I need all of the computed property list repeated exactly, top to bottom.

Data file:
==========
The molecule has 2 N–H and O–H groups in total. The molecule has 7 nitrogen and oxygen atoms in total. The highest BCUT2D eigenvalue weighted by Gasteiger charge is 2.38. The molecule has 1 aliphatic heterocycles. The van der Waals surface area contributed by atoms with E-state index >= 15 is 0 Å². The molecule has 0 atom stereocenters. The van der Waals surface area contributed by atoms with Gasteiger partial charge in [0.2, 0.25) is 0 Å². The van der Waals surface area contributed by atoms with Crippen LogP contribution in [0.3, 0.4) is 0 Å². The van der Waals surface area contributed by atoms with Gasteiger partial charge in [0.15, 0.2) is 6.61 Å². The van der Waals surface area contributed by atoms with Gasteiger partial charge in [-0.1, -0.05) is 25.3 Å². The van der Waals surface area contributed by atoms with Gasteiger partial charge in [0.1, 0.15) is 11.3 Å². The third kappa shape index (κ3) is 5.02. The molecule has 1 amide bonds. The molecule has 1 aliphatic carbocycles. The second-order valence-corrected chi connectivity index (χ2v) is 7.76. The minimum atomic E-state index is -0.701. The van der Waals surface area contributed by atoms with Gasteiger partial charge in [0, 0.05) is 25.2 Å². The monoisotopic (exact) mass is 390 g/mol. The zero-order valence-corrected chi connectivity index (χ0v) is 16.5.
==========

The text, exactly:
The molecule has 2 N–H and O–H groups in total. The molecule has 7 nitrogen and oxygen atoms in total. The highest BCUT2D eigenvalue weighted by Gasteiger charge is 2.38. The molecule has 1 aliphatic heterocycles. The van der Waals surface area contributed by atoms with E-state index >= 15 is 0 Å². The molecule has 0 atom stereocenters. The van der Waals surface area contributed by atoms with Gasteiger partial charge in [0.2, 0.25) is 0 Å². The van der Waals surface area contributed by atoms with Crippen LogP contribution in [0.3, 0.4) is 0 Å². The van der Waals surface area contributed by atoms with Gasteiger partial charge in [0.15, 0.2) is 6.61 Å². The van der Waals surface area contributed by atoms with Gasteiger partial charge in [-0.1, -0.05) is 25.3 Å². The van der Waals surface area contributed by atoms with Gasteiger partial charge in [0.1, 0.15) is 11.3 Å². The third kappa shape index (κ3) is 5.02. The molecule has 1 amide bonds. The molecule has 1 aliphatic carbocycles. The second-order valence-corrected chi connectivity index (χ2v) is 7.76. The minimum atomic E-state index is -0.701. The van der Waals surface area contributed by atoms with Gasteiger partial charge in [0, 0.05) is 25.2 Å². The monoisotopic (exact) mass is 390 g/mol. The zero-order valence-corrected chi connectivity index (χ0v) is 16.5.